1. Get an external USB3 enclosure. It will be backward-compatible with USB2. I suggest something like this:
    http://www.amazon.com/dp/B003VKTJGW...UTF8&colid=R75PP4I2A0BE&coliid=I3DOKZ31SP7539

    2. Download CarbonCopyCloner from here:
    http://www.bombich.com/download.html
    (CCC is FREE to download, and it is FREE to use for the first 30 days)
    Put CCC on the MacBook

    3. Put the SSD into the external enclosure, connect to the MacBook. Use Disk Utility to initialize it.

    4. Launch CCC. Choose the internal drive as your source and the external SSD as your target. Let CCC do its thing.

    5. Now, TEST BOOT the SSD. Restart and hold down the option key continuously until the startup manager appears. You should now see the external drive as a boot option. Click on it with the pointer and hit return. Does the MacBook boot from the external drive? Go to "About this Mac" under the Apple menu to be sure.

    6. If you get a good boot, take a GOOD LOOK AROUND on the new drive. Is everything where it's supposed to be? If so....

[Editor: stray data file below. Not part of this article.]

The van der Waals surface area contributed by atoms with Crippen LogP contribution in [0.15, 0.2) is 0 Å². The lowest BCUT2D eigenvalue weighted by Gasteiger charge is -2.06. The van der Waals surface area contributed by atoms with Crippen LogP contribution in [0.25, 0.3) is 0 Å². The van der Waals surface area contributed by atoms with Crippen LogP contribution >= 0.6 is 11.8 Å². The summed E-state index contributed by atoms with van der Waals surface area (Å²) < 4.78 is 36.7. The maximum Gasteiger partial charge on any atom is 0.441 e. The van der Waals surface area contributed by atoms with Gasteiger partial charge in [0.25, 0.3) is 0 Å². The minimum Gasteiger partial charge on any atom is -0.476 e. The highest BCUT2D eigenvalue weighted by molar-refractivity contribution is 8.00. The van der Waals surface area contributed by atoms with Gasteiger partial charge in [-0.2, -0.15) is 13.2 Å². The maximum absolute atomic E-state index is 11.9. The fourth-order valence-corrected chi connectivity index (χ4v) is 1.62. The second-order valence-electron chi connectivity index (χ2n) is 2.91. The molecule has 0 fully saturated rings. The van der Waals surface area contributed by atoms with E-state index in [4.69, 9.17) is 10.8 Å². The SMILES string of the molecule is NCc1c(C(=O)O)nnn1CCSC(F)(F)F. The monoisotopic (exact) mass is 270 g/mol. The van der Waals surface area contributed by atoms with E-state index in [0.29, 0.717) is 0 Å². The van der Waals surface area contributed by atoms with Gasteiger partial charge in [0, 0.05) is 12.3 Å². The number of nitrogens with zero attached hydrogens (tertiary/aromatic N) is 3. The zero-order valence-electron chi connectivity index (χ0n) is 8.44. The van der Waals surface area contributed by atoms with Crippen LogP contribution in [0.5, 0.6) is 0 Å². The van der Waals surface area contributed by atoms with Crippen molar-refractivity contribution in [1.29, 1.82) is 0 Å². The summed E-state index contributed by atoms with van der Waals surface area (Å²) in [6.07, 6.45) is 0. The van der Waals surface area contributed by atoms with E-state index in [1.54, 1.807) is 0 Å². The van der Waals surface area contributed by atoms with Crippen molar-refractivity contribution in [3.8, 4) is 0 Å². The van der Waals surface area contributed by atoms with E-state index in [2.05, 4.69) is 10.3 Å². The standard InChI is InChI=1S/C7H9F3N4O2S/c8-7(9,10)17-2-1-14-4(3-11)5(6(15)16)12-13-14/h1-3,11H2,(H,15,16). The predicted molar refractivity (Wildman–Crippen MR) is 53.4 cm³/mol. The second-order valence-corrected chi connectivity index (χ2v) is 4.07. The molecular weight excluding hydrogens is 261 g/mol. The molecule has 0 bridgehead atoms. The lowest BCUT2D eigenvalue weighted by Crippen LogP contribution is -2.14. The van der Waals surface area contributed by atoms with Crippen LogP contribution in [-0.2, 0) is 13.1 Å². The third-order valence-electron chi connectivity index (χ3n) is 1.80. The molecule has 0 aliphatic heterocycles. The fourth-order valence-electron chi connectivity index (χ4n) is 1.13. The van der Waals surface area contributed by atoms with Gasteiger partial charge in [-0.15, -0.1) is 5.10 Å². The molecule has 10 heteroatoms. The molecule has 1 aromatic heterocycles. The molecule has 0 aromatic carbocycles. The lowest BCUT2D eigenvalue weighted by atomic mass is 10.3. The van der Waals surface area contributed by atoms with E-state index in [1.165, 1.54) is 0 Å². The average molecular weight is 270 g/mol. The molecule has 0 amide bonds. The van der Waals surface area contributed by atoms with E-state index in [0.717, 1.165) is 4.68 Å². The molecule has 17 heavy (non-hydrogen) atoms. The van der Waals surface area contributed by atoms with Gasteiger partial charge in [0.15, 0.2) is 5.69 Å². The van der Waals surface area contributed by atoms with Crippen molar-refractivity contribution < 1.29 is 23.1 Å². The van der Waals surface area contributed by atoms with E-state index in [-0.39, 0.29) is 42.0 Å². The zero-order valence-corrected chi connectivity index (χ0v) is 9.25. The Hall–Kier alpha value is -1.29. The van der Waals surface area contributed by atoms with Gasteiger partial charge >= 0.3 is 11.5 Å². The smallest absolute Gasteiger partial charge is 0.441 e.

7. NOW it's time to take the SSD out of the enclosure, and "do the drive swap".

    8. With the new SSD in the MacBook, try a bootup. IMPORTANT: I suggest you do the "option key at bootup" again, because the MacBook may be "looking for" the OLD drive until you designate the NEW drive to be the boot drive using the "Startup Disk" preference pane.

    Does the MacBook boot as it should?
    Does everything look as it should?

    You're done. However....

    .... take the old HDD and put it into the external enclosure. You can now maintain that as your "bootable backup". There is NOTHING that can substitute for the convenience of having a bootable external drive if you get into an "I can't boot!" situation....
     
  10. DJinTX thread starter macrumors 6502

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    Sep 15, 2010
    #10
    Follow-up question:

    My wife is on Mavericks, and not ready for Yosemite upgrade. When I use recovery mode to install os x on the new ssd, will it just put the latest os (yosemite) or will it put mavericks based on that being her machine's current OS?
     
  11. RichardC300 macrumors 65816

    RichardC300

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    Location:
    Chapel Hill, NC
    #11